Discuss about the Stress Causes Substantial Labour Productivity.
According to Jayakrishnan, Thomas, Rao & George (2013), the construction industry is one of the most flourishing and leading industries across the globe. The construction workers have to work in extremely unfavourable working conditions (Torén & Järvholm, 2014). Construction workers have been found to be at a high risk of developing chronic diseases like diabetes (Dong, Wang & Largay, 2015). The construction industry has also been criticised for its risky occupational setting. It is has been found that despite the strong performance of the construction industry, the rising incidence of injuries continue to remain a problem (Hosseini, Chileshe & Zillante, 2014). Studies have shown that working in such onerous occupational setting takes a toll on the mental health of the construction workers (Sousa, Almeida & Dias, 2014). Keeping in mind the largely outdoor occupational setting of construction work, the incidence of heat related stress and the psychological damage of the construction workers have become quite common. Therefore, the objective of this review of literature is discuss and reflect upon studies that have addressed this issue among the construction workers. The examination of the literature on this issue would be helpful in fathoming the veracity of the situation and pave path for risk reduction measures in compliance with the construction industry.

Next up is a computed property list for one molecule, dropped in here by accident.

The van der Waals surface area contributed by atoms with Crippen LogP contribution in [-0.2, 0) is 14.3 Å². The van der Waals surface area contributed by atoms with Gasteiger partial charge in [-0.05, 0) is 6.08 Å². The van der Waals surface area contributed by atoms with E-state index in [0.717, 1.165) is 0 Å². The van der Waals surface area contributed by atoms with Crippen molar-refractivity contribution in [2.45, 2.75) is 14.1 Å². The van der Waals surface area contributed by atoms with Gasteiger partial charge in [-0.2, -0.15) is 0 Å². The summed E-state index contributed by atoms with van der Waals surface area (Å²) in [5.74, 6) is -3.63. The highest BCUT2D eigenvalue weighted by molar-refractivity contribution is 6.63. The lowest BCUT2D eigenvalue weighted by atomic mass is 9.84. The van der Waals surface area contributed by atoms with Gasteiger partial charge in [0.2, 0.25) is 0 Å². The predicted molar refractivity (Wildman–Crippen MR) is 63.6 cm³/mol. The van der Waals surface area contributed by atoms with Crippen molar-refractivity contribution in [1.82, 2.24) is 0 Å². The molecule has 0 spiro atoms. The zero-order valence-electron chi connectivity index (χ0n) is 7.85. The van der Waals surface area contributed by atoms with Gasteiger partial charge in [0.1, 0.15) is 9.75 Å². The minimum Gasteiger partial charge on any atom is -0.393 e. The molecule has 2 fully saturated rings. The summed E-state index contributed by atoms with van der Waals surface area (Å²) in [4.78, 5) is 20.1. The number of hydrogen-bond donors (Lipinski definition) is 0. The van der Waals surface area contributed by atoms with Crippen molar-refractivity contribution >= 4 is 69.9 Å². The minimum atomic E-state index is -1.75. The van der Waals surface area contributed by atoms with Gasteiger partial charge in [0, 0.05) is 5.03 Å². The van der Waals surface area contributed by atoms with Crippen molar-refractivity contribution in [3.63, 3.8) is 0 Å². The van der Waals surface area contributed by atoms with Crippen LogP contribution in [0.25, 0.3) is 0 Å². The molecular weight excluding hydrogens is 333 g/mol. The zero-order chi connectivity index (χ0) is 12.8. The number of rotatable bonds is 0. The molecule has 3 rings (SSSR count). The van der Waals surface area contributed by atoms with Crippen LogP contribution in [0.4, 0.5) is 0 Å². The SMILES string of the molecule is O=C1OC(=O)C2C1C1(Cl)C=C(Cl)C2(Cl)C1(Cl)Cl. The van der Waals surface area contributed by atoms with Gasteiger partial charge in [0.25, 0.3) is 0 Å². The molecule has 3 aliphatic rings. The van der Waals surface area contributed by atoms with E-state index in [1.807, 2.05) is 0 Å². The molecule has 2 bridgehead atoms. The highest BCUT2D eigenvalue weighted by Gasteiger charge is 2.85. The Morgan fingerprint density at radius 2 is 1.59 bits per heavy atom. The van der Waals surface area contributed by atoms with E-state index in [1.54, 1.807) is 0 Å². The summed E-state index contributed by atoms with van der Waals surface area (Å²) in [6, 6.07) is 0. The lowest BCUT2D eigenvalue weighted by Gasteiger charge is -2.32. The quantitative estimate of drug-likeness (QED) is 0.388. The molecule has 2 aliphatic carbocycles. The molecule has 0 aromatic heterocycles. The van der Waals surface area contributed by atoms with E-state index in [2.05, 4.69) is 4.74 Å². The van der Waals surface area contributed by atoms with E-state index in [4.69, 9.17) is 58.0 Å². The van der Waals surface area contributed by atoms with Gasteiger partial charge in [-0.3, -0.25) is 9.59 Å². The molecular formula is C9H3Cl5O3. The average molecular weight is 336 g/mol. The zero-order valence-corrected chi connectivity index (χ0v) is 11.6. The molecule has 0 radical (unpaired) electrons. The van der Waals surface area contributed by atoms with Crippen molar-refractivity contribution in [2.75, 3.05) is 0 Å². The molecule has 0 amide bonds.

Boschman et al., (2013), in their work on Psychological work environment and mental health among construction workers encapsulates the emerging issue of psychological risk factors among the construction workers. The authors argue that there have been extensive research on the plight of health of the construction labourers. However, there have been limited studies on the ubiquitous psychosocial risks among the construction workers. The method adopted for his study was questionnaire survey. The sample population for the survey comprised of 750 construction supervisors and 750 bricklayers who were randomly chosen from the Dutch Registry. The bricklayers who were chosen for the research were responsible for the construction of new buildings. The study was interested to understand the age, the characteristics of job, the psychosocial work characteristics, safety issues, and the effects of mental health on the construction workers. Logistic regression was used to analyze the connection between self-reported condition of mental health and the psychosocial factors of the occupation. It was found that the bricklayers has experienced extremely harsh working conditions, there are learning opportunities and there were future perspectives. In case of the construction supervisors, they experience psychological pressure from the and the need for recovery. The study found that the supervisors had greater mental health related problems as compared to the bricklayers. These psychological issues include post-traumatic stress disorder, depression, distress and post work recovery. It was revealed that the incidence of quantity and high work were associated with depression. In case of supervisors inadequate social support and limited scope of participation in decision-making were understood to be the cause of depression.